One issue which I have struggled with since the inception of the Marzano evaluation system in our district is the authentic celebration of student success. Part of this struggle was the lack of professional development surrounding the 41 Marzano elements in our district. The other piece was the question how do you showcase or plan for that specific element to be observable in a meaningful way when administrators drop by. You had to feature celebrating student success that first year because it was one of three elements that were being scored.
What developed from this determination to feature this element in my classroom and others was a high-five sporting celebration. Some teachers developed a special celebration routine such as the fire cracker clap. It was off-putting to me because I reserve high-fives for the field. My academic life was different from sporting life. In my classroom we charted our books read and hosted a reading celebration. We published a class anthology and celebrated our writing. We celebrated in ways that made sense in our academic community. On the field we charted personal bests and chanted, screamed, and cheered loudly. It seemed out-of-place in my classroom. Yet I do admit I've learned much about teaching from my work coaching track, volleyball, flag football, and cheer leading (the subject of another blog).
I was also influenced early in my career by Alfie Kohn's Punished By Rewards. Daniel Pink's Drive provides further insight into motivation as well and continues to hone my instructional thinking about rewards. My challenge has been, like many other teachers, how to develop readers and writers who are internally motivated. I give erasers to my students because they need them, not because they won them. I don't like to give food rewards, but having food available to hungry students makes a difference. Also as adults we know the power of chocolate.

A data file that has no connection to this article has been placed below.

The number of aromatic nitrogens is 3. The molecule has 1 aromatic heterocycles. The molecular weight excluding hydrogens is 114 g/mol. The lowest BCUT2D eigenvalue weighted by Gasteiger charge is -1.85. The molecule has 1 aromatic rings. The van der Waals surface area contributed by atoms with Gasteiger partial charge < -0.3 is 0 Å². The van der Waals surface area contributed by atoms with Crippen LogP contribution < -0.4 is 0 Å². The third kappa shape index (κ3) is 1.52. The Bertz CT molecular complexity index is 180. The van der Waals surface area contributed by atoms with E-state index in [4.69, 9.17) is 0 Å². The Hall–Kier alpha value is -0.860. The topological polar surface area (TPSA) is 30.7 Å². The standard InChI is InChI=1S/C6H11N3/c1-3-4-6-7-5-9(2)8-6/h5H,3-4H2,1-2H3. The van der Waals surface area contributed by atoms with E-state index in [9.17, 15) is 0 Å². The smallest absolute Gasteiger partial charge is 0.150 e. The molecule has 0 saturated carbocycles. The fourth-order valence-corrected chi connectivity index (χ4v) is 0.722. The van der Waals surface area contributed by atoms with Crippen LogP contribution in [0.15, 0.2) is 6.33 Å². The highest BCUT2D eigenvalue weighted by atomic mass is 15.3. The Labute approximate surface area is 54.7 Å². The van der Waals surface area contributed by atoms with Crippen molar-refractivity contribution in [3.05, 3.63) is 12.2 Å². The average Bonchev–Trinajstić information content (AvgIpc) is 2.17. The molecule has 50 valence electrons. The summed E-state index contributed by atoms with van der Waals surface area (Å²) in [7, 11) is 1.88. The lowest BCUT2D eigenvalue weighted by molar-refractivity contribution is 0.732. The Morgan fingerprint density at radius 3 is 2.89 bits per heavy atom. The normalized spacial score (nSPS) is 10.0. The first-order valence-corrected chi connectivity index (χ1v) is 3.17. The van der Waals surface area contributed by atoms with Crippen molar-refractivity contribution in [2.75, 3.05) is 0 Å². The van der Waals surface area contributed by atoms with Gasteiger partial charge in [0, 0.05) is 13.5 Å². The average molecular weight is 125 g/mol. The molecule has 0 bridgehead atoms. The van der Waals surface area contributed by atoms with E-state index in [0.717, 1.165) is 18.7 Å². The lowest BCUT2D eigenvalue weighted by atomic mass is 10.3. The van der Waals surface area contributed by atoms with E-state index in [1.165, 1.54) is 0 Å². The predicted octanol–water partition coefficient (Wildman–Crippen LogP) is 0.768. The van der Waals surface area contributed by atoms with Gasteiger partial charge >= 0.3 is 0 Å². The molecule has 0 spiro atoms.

Kids look at what we post on the walls. Kids look for their names. As my principal later shared, every single student sat up a little straighter in their seats that day. It built classroom community and immediate confidence in their new group members' value. It also gave students the confidence that writers in the room, not in books and not the teacher were accomplished and could show them how. Just this simple acknowledgement of these students honored their progress toward the writing goal and celebrated their success authentically.